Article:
Cincinnati Reds get big swings vs. Matthew Boyd, Joe Jimenez to beat Detroit Tigers, 7-4

Detroit Free Press

CINCINNATI — Reliever Joe Jimenez had a chance to keep Saturday’s game close, entering in the seventh inning with the Detroit Tigers trailing by one run.

Manager AJ Hinch needed Jimenez to face the heart of the Cincinnati Reds’ order: Nick Castellanos, Joey Votto and Eugenio Suarez. After working a 2-0 count, Castellanos hacked at a slider and went back to the dugout after a flyout.

Votto and Suarez, though, each drew full-count walks. Pinch-hitter Tyler Naquin made Jimenez pay for his inability to throw strikes by ripping a two-run triple past diving first baseman Miguel Cabrera. The ball rolled into the right-field corner.

The Reds took a three-run lead and never looked back. The Tigers were handed a 7-4 loss in the second of three games at Great American Ball Park.

“He’s trying to be efficient,” Hinch said about Jimenez’s 22-pitch appearance. “He’s trying to pound the strike zone. Sometimes it’s delivery, sometimes it’s approach. When the inning stretches and gets long … anybody’s going to be a little less sharp than they are at the beginning of the inning.

“We’re seeing a little too much of that right now, but the good version is still in there. We got to keep trying to find ways to unlock it.”

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Cincinnati reliever Mychal Givens pitched the ninth inning. The Tigers (64-72) threatened with Robbie Grossman’s single, but Givens struck out Jonathan Schoop and got Cabrera to bounce into a game-ending double play.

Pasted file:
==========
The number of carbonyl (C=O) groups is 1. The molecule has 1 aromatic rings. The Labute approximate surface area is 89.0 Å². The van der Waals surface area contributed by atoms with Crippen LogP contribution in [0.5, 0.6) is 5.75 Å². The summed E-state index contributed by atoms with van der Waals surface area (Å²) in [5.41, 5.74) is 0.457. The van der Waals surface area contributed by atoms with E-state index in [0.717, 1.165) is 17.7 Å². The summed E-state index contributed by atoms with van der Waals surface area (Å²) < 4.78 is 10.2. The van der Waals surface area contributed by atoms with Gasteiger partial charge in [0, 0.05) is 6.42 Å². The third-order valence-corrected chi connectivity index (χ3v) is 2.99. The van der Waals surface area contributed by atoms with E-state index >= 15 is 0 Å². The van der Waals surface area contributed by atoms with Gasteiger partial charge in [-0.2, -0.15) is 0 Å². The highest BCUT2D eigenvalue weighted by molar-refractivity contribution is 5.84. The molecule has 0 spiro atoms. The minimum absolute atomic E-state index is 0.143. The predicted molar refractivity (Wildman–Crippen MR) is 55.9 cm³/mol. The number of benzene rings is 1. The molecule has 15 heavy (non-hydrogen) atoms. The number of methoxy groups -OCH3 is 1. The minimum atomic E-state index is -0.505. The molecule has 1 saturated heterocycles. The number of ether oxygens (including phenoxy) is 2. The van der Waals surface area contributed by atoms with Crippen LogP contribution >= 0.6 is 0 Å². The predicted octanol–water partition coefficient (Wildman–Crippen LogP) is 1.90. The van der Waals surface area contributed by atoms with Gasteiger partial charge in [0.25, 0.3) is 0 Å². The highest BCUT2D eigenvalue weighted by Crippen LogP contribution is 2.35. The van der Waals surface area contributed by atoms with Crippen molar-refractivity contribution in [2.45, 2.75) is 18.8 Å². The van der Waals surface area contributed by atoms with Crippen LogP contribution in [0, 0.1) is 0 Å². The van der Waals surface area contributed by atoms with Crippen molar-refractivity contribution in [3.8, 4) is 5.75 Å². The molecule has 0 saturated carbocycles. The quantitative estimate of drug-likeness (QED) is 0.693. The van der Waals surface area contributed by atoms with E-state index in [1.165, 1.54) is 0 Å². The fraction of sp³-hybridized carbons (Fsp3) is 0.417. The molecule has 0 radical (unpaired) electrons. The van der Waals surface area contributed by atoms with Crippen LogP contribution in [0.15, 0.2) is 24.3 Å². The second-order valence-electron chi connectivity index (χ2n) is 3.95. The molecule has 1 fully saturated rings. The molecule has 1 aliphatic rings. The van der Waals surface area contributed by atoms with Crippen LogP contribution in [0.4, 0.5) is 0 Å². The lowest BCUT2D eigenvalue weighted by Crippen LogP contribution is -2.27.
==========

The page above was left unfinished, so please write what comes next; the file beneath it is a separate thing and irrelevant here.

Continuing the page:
Making his second start for the Tigers since returning from the injured list, Matthew Boyd gave up five runs on seven hits and two walks over four innings. The left-hander labored through his outing, needing 22 pitches in the first inning, 25 in the second and 23 in the third before a cleaner 13-pitch fourth frame.

All five runs Boyd allowed came in the third inning.

“I know what I need to do going forward,” Boyd said. “I know the best is right ahead of me. This doesn’t really mean much, but I threw some of the best sliders I did all year. I threw some of the best curveballs, even threw some of the best fastballs all year. … There’s a lot of good to take. My best is right ahead of me, and I know it. I’m just going to continue to build and be ready when the ball is given to me next.”